Third, if your uncle developed a psychoytic illness after drug abuse, it may have been schizophrenia or it may have been a psychotic disorder secondary to brain damage caused by drug abuse. If so, the fact that he is ill may have no bearing on the likelihood of you developing a mental illness yourself.

    Fourth, you ask if it is possible for someone who suffers from schizophrenia to live a "normal" productive life and to hold down a job, etc., and the answer to that is definitely yes, providing the individual understands that s/he will need to take medication for a good part if not all of his or her life. I have had clients in that situation. Another famous example is Bill McPhee, the founder of Schizophrenia Digest, who himself suffers from schizophrenia and tours North America promoting awareness of the illness.

  3. Dealing with the possibility of developing schizophrenia.

    Quote Originally Posted by David Baxter
    First, while it is true that one mat develop schizophrenia later in life, in fact it is much more common that the individual will experience the first psychotic episode somewhere between about 18 and 22-25. Moreover, there is always evidence of deterioration in functioning before the individual reaches that point, although it is not always recognized as emerging schizophrenia until after the fact.
    Thank your for your prompt and informative reply. I am very pleased to hear about Bill McPhee. Knowing that people who suffer from this illness can still be successful is quite a relief. My mother lives off of money she receives for her disability and I had always interpreted her case as being representative of the majority of people who suffer with schizophrenia.

    As for the portion of your reply that I have quoted above, I have a few questions. What are some of the characteristics of a psychotic episode? Furthermore, what are some of the symptoms of the deterioration which precludes the onset of schizophrenia? I hope these questions are not overly generalized.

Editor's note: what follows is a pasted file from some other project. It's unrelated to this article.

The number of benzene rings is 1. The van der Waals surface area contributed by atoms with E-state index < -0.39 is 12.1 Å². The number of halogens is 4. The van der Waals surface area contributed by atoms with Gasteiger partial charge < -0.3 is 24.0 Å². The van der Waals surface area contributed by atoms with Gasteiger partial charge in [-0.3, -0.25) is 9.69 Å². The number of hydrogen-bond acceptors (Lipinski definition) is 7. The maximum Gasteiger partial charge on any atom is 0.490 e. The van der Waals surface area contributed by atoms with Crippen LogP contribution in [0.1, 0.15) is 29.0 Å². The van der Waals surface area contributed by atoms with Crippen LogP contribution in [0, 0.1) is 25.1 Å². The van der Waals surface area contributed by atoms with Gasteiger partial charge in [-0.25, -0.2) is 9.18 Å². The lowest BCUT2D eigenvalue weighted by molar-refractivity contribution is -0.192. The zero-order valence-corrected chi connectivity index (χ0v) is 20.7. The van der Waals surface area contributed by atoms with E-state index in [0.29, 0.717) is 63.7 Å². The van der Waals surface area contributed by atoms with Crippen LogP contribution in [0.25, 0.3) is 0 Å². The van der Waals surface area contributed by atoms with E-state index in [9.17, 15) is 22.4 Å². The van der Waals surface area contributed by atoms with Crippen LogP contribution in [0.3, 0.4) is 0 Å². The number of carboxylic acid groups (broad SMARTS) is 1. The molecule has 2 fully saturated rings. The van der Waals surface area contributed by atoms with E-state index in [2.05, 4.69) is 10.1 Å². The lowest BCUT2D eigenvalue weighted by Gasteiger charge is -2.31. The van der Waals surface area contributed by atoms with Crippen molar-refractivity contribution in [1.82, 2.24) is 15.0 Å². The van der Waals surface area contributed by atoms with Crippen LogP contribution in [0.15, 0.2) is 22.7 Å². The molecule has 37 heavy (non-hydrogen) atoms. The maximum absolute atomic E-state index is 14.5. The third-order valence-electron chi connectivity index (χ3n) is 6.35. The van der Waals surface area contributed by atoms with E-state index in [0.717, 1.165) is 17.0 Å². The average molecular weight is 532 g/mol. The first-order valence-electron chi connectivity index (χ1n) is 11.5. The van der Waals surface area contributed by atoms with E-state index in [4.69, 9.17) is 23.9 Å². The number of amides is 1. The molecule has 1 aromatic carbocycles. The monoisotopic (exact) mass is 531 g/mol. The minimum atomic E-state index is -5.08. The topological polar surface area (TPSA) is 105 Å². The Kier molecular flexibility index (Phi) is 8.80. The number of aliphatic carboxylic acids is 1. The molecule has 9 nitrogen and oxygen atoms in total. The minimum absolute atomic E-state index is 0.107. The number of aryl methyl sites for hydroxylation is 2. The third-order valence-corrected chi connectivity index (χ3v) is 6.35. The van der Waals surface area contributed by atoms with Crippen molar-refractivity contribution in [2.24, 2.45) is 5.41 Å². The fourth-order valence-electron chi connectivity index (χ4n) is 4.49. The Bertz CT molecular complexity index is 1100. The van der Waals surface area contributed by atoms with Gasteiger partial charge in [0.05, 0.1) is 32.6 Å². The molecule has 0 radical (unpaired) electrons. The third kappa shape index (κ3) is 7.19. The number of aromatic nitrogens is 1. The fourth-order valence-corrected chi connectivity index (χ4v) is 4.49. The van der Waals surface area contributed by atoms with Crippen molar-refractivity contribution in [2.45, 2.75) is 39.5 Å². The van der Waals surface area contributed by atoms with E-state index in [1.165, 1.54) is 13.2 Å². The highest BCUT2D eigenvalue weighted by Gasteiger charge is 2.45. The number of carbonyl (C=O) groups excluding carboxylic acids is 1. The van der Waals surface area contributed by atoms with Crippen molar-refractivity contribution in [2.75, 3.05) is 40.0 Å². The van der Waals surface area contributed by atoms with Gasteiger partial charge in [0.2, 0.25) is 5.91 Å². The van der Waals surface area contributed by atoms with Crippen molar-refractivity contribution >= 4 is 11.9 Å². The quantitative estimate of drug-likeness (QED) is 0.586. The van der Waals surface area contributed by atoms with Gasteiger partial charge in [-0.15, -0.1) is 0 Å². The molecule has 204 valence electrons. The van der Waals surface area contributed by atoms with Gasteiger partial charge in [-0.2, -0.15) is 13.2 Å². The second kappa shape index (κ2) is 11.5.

Again, thank you for your input.

    Regards,
    J

  4. #4

    Dealing with the possibility of developing schizophrenia.

    I'm not sure I can do justice to your questions in a few short suggestions and I'll admit I'm pretty much done in tonight (it's late and I'm sleepy).

    I think some of your questions are already answered either in other threads here on this forum or at http://www.psychlinks.ca/pages/schizophrenia.htm (note the recommended books on that page).

    The deterioration is, generally speaking, progressive disorganization of behavior, social withdrawal, personal confusion and neglect including neglect of hygiene, etc. Exact symptoms of a psychotic episode vary but may include confused and disjointed thinking, high anxiety, delusional thinking (especially delusions of persecution or grandiose thinking), auditory or visual hallucinations, etc.

Similar Threads

  1. Insight into Self-Concept
    By David Baxter in forum Resources
    Replies: 7
    Last Post: October 13th, 2010, 11:28 AM
  2. Developing hypothyroidism?
    By badger73 in forum Hormones and Mental Health
    Replies: 14
    Last Post: June 12th, 2005, 07:03 AM
  3. The possibility of relapse, and justification.
    By Gayalondiel in forum Self-Injury
    Replies: 3
    Last Post: January 19th, 2005, 10:54 AM
  4. Your toddler's developing personality
    By David Baxter in forum Pregnancy, Infertility, Newborns, Toddlers
    Replies: 0
    Last Post: July 23rd, 2004, 11:21 AM

Bookmarks

Bookmarks

Posting Permissions

  • You may not post new threads
  • You may not post replies
  • You may not post attachments
  • You may not edit your posts
  •